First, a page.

1. What do we mean by words such as 'Universe', 'Cosmos', and "World'? Actually the meanings of such words has changed over time in a sort of consistent way. In the beginning, each word was meant to refer to all that exists, or everything that is. Over the course of time, various people would ponder the title question and speculate that what was considered the 'world' of the time may not be all that exists. As scientific study progressed, it was discovered that indeed there was more to the 'world' than previously thought. Each time, the currently used word began to be used ambiguously; it was used both for the old concept as well as the newly expanded concept.
2 . So 'World' sometimes refers to all of existence, and other times to heavenly bodies such as planets and stars. Similarly, 'Universe' sometimes refers to all of existence and other times to a single galaxy.
3. This essay will attempt to show that it is time once again to expand our notion of 'all that is', or 'all of existence'. Unfortunately, there is no word available to express this concept that is not limited by the currently held beliefs about exactly what this comprises. Rather than coin a word, I will just use the phrase 'all that is'.
4. In the past, the list of things that existed usually consisted of tangible objects. For example, the earth and the things on it. It also contained the things that could be seen from earth like the sun, moon, stars, and planets. The inclusion of these things probably held nearly unanimous agreement among people; probably very few people denied the existence of these things.
5. In addition to these things, there were other places like Heaven and Hell, and personages such as God, Satan, Angels, Leprechauns, and Gremlins, the existence of each of which was believed by some people but not others.
6. With the advent of the Enlightenment and the advances in science, there are now two separate general notions of what is meant by 'all that is': the scientific and the religious. In my opinion, both are flawed. The religious view(s) (of which there are many) includes a whole assortment of beings and places that are based typically on ancient stories or someone's dreams. The scientific view is flawed, I believe, because it has limited itself to exclude some real possibilities. The rest of this essay is an attempt to explain why the scientific notion of the 'universe' should be considered for expansion.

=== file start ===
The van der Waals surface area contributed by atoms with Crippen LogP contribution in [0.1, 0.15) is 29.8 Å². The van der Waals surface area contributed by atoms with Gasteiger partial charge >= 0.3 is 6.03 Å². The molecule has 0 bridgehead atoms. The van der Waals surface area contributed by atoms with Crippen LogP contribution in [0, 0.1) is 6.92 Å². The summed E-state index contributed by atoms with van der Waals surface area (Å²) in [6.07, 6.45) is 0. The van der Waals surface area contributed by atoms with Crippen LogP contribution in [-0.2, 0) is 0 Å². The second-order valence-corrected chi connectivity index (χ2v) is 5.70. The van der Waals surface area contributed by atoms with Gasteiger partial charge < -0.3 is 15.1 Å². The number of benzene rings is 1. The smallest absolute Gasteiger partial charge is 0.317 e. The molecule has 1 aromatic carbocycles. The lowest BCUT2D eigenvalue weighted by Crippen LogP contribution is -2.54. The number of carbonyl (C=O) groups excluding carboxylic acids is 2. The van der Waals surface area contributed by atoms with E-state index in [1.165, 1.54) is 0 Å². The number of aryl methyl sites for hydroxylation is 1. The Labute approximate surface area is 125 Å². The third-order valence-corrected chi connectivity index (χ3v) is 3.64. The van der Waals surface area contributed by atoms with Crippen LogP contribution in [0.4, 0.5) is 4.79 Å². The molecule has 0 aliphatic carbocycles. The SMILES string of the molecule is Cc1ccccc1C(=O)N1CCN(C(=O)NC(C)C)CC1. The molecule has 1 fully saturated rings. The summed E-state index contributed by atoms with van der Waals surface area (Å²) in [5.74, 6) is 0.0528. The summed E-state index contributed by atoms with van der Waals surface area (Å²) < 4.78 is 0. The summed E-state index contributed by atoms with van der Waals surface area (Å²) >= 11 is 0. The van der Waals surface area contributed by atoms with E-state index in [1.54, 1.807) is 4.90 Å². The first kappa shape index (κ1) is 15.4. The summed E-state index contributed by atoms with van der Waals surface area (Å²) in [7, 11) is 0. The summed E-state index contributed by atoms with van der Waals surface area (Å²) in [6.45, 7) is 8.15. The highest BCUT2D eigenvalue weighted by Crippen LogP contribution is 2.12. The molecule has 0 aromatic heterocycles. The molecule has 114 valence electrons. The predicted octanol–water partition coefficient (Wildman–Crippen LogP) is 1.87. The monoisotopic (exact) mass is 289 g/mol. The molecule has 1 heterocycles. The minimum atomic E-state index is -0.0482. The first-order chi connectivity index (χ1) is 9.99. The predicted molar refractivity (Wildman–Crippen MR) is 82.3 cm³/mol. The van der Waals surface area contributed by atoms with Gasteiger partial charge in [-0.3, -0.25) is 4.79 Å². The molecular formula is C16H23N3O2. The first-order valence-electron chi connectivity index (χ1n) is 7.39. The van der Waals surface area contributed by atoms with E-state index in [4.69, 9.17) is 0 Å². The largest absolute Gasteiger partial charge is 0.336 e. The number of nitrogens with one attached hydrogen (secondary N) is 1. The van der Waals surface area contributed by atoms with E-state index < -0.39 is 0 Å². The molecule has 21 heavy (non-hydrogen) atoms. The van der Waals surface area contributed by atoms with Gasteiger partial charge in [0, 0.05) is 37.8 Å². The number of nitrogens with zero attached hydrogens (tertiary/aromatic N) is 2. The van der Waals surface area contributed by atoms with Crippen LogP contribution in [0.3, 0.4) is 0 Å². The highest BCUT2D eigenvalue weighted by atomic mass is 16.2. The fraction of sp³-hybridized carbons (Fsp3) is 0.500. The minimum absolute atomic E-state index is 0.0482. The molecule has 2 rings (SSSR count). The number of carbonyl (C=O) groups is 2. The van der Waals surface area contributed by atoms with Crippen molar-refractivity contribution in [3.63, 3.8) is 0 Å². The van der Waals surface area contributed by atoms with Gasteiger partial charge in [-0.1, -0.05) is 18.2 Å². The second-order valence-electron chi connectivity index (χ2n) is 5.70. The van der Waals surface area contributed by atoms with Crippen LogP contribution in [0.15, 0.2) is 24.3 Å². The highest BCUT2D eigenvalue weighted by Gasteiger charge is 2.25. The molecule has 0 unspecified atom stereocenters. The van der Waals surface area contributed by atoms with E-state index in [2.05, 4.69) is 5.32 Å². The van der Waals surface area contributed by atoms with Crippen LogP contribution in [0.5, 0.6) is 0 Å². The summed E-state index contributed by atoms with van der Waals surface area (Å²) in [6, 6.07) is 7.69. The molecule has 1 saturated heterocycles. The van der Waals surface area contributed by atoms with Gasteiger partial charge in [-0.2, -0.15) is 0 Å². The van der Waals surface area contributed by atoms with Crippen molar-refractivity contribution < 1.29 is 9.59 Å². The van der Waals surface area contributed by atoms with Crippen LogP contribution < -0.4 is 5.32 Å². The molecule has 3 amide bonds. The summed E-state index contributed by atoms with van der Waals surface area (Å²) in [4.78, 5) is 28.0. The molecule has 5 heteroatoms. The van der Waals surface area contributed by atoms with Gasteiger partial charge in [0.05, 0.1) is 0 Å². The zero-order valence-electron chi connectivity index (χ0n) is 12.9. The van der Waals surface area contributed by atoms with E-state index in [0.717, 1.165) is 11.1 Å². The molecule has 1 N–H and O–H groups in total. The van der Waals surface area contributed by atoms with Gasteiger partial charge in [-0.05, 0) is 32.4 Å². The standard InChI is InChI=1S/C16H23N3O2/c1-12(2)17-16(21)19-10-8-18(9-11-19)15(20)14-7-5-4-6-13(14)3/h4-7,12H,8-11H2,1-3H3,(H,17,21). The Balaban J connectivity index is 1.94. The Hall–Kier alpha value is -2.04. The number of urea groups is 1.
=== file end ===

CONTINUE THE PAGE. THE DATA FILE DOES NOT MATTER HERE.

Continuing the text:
7. To start with let's be clear about just what science considers to be 'all that is'. The scientific view is that nothing exists outside Einstein's 4-dimensional space-time continuum. In other words, 'all that is' consists of 3-dimensional space and its contents of galaxies, planets, dark matter, and whatever else, and one dimension of time in which all these spatial objects can participate in events. A basic tenet of science is that we needn't look outside this 4-dimensional space-time continuum in order to explain any phenomenon that we observe.
8. Theoretical scientists, however, sometimes bend the rule a little when they try to come up with mathematical equations that describe some complex relationships among various phenomena. In particular, in attempting to come up with unified field theories, scientists find that they have better success if they include additional dimensions of space and time beyond the official four. They are quick to explain that this does not mean that such extra dimensions actually exist, but that by including them, it just makes the mathematics work out easier. They also try to explain them away by saying that the extra dimensions are curled up so tightly and so small that we are unable to detect them with our instruments.
9. This is an indication to me that the armor is starting to crack. It is time to face the issue squarely and acknowledge that there is a real possibility that hyper spatial and hyper temporal dimensions really do exist. Once the possibility is acknowledged and scientists are free to inquire about what it might mean, I believe that we could be in for a major explosion of scientific knowledge.